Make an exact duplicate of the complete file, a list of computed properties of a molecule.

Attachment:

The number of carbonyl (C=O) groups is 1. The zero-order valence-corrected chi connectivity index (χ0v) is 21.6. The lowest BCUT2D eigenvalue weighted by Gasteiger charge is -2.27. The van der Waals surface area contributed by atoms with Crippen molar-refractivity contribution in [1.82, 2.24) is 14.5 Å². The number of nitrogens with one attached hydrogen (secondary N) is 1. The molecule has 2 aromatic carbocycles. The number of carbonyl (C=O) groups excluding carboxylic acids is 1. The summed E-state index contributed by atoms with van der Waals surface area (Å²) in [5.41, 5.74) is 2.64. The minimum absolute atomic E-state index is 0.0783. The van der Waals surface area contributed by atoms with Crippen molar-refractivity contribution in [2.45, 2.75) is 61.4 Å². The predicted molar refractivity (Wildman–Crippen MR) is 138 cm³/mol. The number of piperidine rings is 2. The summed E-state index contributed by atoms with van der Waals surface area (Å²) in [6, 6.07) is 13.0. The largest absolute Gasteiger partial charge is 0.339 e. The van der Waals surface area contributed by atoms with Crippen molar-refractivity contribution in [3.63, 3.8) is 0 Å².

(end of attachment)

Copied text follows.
The number of carbonyl (C=O) groups is 1. The zero-order valence-corrected chi connectivity index (χ0v) is 21.6. The lowest BCUT2D eigenvalue weighted by Gasteiger charge is -2.27. The van der Waals surface area contributed by atoms with Crippen molar-refractivity contribution in [1.82, 2.24) is 14.5 Å². The number of nitrogens with one attached hydrogen (secondary N) is 1. The molecule has 2 aromatic carbocycles. The number of carbonyl (C=O) groups excluding carboxylic acids is 1. The summed E-state index contributed by atoms with van der Waals surface area (Å²) in [5.41, 5.74) is 2.64. The minimum absolute atomic E-state index is 0.0783. The van der Waals surface area contributed by atoms with Crippen molar-refractivity contribution in [2.45, 2.75) is 61.4 Å². The predicted molar refractivity (Wildman–Crippen MR) is 138 cm³/mol. The number of piperidine rings is 2. The summed E-state index contributed by atoms with van der Waals surface area (Å²) in [6, 6.07) is 13.0. The largest absolute Gasteiger partial charge is 0.339 e. The van der Waals surface area contributed by atoms with Crippen molar-refractivity contribution in [3.63, 3.8) is 0 Å².